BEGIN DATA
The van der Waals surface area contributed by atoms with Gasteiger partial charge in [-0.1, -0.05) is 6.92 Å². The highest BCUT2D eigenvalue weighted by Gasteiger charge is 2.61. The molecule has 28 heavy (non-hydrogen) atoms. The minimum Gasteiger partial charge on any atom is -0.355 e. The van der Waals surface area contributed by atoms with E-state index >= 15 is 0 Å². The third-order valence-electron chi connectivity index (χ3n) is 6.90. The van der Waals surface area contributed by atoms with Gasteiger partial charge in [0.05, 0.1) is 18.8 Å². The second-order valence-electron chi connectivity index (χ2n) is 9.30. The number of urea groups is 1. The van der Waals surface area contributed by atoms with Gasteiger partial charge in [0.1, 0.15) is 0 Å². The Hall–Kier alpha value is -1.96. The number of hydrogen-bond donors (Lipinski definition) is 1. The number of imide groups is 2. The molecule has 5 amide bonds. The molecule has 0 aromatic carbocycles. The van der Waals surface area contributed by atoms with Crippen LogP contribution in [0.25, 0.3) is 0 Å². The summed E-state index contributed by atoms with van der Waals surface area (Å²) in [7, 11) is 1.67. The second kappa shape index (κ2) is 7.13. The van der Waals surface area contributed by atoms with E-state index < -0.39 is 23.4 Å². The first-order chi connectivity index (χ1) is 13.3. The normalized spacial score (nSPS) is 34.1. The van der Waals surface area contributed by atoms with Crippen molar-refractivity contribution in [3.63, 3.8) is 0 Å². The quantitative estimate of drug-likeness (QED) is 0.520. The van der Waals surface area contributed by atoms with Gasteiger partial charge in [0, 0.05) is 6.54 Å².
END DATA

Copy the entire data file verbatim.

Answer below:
The van der Waals surface area contributed by atoms with Gasteiger partial charge in [-0.1, -0.05) is 6.92 Å². The highest BCUT2D eigenvalue weighted by Gasteiger charge is 2.61. The molecule has 28 heavy (non-hydrogen) atoms. The minimum Gasteiger partial charge on any atom is -0.355 e. The van der Waals surface area contributed by atoms with E-state index >= 15 is 0 Å². The third-order valence-electron chi connectivity index (χ3n) is 6.90. The van der Waals surface area contributed by atoms with Gasteiger partial charge in [0.05, 0.1) is 18.8 Å². The second-order valence-electron chi connectivity index (χ2n) is 9.30. The number of urea groups is 1. The van der Waals surface area contributed by atoms with Gasteiger partial charge in [0.1, 0.15) is 0 Å². The Hall–Kier alpha value is -1.96. The number of hydrogen-bond donors (Lipinski definition) is 1. The number of imide groups is 2. The molecule has 5 amide bonds. The molecule has 0 aromatic carbocycles. The van der Waals surface area contributed by atoms with Crippen LogP contribution in [0.25, 0.3) is 0 Å². The summed E-state index contributed by atoms with van der Waals surface area (Å²) in [7, 11) is 1.67. The second kappa shape index (κ2) is 7.13. The van der Waals surface area contributed by atoms with E-state index < -0.39 is 23.4 Å². The first-order chi connectivity index (χ1) is 13.3. The normalized spacial score (nSPS) is 34.1. The van der Waals surface area contributed by atoms with Crippen molar-refractivity contribution in [3.63, 3.8) is 0 Å². The quantitative estimate of drug-likeness (QED) is 0.520. The van der Waals surface area contributed by atoms with Gasteiger partial charge in [0, 0.05) is 6.54 Å².